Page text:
The human brain's capacity for learning is astonishing: it can even memorize meaningless sounds if repeated. Hence, a pattern of white noise, like that produced by a radio when it can't pick up any station, can be learned if heard only a few times. The listener doesn't even have to be paying attention.
The researchers chose this kind of passive auditory stimulation--particularly well suited for subjects who are asleep--to explore the connection between learning and sleep. They exposed sleeping volunteers to noise that incorporated repeated sounds and then tracked their brain activity using electroencephalography. Since the brain reacts differently to new, unfamiliar sounds as opposed to learned sounds, electroencephalographic analysis can show researchers whether a sound heard has been memorized, even when the subject is not awake.
Analysis of brain activity in subjects while asleep, and of their behavioral responses after waking, demonstrated they recognized the noises heard during both REM sleep and stage N2 sleep. These findings reveal that our brains are able to learn while in these two sleep phases. And indeed, during both phases--even though they are very different in terms of brain activity-- it has been shown that the brain can process complex information, whether endogenous or exogenous. However, while previous research on humans and other animals has shown that certain types of learning, like conditioning, can occur during sleep, this study reveals that we can also memorize new representations and objects (here auditory 'objects') while dozing.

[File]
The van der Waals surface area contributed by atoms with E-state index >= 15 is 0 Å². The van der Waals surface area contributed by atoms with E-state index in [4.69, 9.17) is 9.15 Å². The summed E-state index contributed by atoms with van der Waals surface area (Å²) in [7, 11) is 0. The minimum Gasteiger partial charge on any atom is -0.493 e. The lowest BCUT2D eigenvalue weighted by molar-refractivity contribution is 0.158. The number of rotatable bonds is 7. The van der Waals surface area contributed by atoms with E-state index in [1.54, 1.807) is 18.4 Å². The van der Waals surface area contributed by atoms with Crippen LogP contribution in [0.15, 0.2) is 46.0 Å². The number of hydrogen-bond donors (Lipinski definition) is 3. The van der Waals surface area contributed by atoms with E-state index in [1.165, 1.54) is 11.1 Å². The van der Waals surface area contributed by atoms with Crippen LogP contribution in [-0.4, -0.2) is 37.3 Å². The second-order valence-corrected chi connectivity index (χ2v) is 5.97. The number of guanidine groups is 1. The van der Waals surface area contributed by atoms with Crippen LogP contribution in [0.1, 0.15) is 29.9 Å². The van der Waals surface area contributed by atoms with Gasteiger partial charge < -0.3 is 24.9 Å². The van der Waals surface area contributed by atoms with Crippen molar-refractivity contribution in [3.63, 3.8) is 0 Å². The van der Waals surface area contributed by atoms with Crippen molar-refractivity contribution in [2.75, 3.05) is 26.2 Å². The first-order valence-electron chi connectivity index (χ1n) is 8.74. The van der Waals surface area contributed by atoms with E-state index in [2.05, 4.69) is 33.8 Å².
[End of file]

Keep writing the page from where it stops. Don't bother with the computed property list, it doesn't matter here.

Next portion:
This study also yielded new information about deep sleep (stage N3). The researchers discovered just the opposite to hold true during this sleep stage: sounds previously learned during N2 sleep are forgotten, or unlearned, as if erased from memory. Furthermore, after waking, subjects find these sounds even harder to learn than completely new ones.
These findings support the idea that N2 and REM sleep favor cerebral plasticity and active memory consolidation, while N3 sleep seems to fulfill the necessary function of unloading memories that would otherwise accumulate day after day.
These novel results are important because they could reconcile two theories on sleep's function in memory that are often deemed contradictory: one sees sleep as a time for consolidating knowledge acquired during the day; the other imagines it to be a sieve for discarding information no longer needed. Having made their discovery, the researchers are now wondering what precise neural mechanisms underlie this double role sleep plays in memory.